A Fine Mix
Form/label combinations offer unique design challenges and high sales margins
By Eric Fiedler
Form/label combinations are a favorite product for distributors to sellbecause they really don't have to do much selling.
"It's one of those products that sort of sells itself because when a customer contacts us through the Internet, they are already trying to solve a specific problem, and they've already figured out it's a form/label combination that they need," said Ron Woodrell, president of Cal-West Business Forms, a Fair Oaks, Calif.-based distributorship.
"With this product you go back to what you're supposed to be doing with every order, which is solving a problem and genuinely helping a customer save time and money," said Frank Geisler, CFC, President of Proforma Printnet, Marina, Calif.
As easy as they may be to sell, however, most form/label jobs are highly customized, and require that the designer take a number of variables into consideration.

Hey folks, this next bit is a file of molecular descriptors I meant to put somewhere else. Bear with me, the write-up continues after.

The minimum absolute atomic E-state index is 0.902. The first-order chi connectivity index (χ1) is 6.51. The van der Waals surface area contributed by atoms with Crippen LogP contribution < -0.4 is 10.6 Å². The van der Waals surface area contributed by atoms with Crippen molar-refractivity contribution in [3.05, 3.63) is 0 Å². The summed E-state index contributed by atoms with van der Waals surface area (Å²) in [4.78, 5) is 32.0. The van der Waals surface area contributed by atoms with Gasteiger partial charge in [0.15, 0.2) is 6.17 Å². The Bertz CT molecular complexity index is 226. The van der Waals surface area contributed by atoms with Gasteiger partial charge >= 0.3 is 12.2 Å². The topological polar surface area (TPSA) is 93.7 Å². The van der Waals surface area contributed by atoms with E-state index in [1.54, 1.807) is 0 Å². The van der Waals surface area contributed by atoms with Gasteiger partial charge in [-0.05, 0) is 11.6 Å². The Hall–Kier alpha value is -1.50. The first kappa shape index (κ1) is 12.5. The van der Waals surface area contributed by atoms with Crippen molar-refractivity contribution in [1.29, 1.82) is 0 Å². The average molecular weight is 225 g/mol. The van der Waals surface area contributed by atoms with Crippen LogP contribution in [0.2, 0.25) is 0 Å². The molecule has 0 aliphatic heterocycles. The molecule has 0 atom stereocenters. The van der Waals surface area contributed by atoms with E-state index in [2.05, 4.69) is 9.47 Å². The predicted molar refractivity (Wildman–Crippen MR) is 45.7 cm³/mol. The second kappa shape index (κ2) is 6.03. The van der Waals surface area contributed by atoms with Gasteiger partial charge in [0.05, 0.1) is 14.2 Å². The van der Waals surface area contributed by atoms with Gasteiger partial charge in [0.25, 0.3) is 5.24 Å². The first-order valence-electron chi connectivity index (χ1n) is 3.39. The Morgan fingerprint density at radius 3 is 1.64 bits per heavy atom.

"In the old days, we were limited because we would come up with a creative solution, but weren't able to find a manufacturer who could handle it," said Patrick Bossio, CFC, branch manager of RBF, Livonia, Mich. Bossio said that advancements in manufacturing processes, such as blown-on labels, have allowed him to design with only the customer solution in mind. "The possibilities with this product are almost endless," he said.
When designing form/label combinations, Bossio said RBF uses a team approach to channel all the possibilities into the most effective design. "The designers add all the bells and whistles, then we try to come up with a solution from a customer's perspective, merge the two and come up with a hybrid," he said.
Bossio said the first thing to consider when designing a form/label product is the application. "You may have a slick looking form/label that saves the client a little money, but if the application takes twice as long to utilize, then it doesn't make sense," he said.